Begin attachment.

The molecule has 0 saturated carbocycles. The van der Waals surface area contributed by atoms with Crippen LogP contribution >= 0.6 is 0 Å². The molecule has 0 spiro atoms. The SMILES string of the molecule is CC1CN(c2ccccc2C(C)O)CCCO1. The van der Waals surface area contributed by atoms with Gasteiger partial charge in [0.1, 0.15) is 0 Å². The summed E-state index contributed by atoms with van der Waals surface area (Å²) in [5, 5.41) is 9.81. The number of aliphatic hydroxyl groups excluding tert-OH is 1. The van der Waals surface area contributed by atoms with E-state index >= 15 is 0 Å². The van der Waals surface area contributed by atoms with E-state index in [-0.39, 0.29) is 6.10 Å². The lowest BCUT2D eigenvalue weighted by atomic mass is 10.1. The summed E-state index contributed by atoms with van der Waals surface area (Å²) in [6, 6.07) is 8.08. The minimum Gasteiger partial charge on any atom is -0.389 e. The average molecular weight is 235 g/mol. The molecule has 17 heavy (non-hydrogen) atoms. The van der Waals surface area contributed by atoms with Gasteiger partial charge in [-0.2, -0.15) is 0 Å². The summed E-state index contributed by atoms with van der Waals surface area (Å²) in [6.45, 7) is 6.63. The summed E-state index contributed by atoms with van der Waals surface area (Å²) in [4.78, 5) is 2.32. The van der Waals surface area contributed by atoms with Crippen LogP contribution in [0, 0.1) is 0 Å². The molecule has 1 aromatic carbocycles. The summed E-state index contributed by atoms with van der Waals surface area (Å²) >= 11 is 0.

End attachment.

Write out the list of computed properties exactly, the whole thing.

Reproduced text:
The molecule has 0 saturated carbocycles. The van der Waals surface area contributed by atoms with Crippen LogP contribution >= 0.6 is 0 Å². The molecule has 0 spiro atoms. The SMILES string of the molecule is CC1CN(c2ccccc2C(C)O)CCCO1. The van der Waals surface area contributed by atoms with Gasteiger partial charge in [0.1, 0.15) is 0 Å². The summed E-state index contributed by atoms with van der Waals surface area (Å²) in [5, 5.41) is 9.81. The number of aliphatic hydroxyl groups excluding tert-OH is 1. The van der Waals surface area contributed by atoms with E-state index >= 15 is 0 Å². The van der Waals surface area contributed by atoms with E-state index in [-0.39, 0.29) is 6.10 Å². The lowest BCUT2D eigenvalue weighted by atomic mass is 10.1. The summed E-state index contributed by atoms with van der Waals surface area (Å²) in [6, 6.07) is 8.08. The minimum Gasteiger partial charge on any atom is -0.389 e. The average molecular weight is 235 g/mol. The molecule has 17 heavy (non-hydrogen) atoms. The van der Waals surface area contributed by atoms with Gasteiger partial charge in [-0.2, -0.15) is 0 Å². The summed E-state index contributed by atoms with van der Waals surface area (Å²) in [6.45, 7) is 6.63. The summed E-state index contributed by atoms with van der Waals surface area (Å²) in [4.78, 5) is 2.32. The van der Waals surface area contributed by atoms with Crippen LogP contribution in [0, 0.1) is 0 Å². The molecule has 1 aromatic carbocycles. The summed E-state index contributed by atoms with van der Waals surface area (Å²) >= 11 is 0.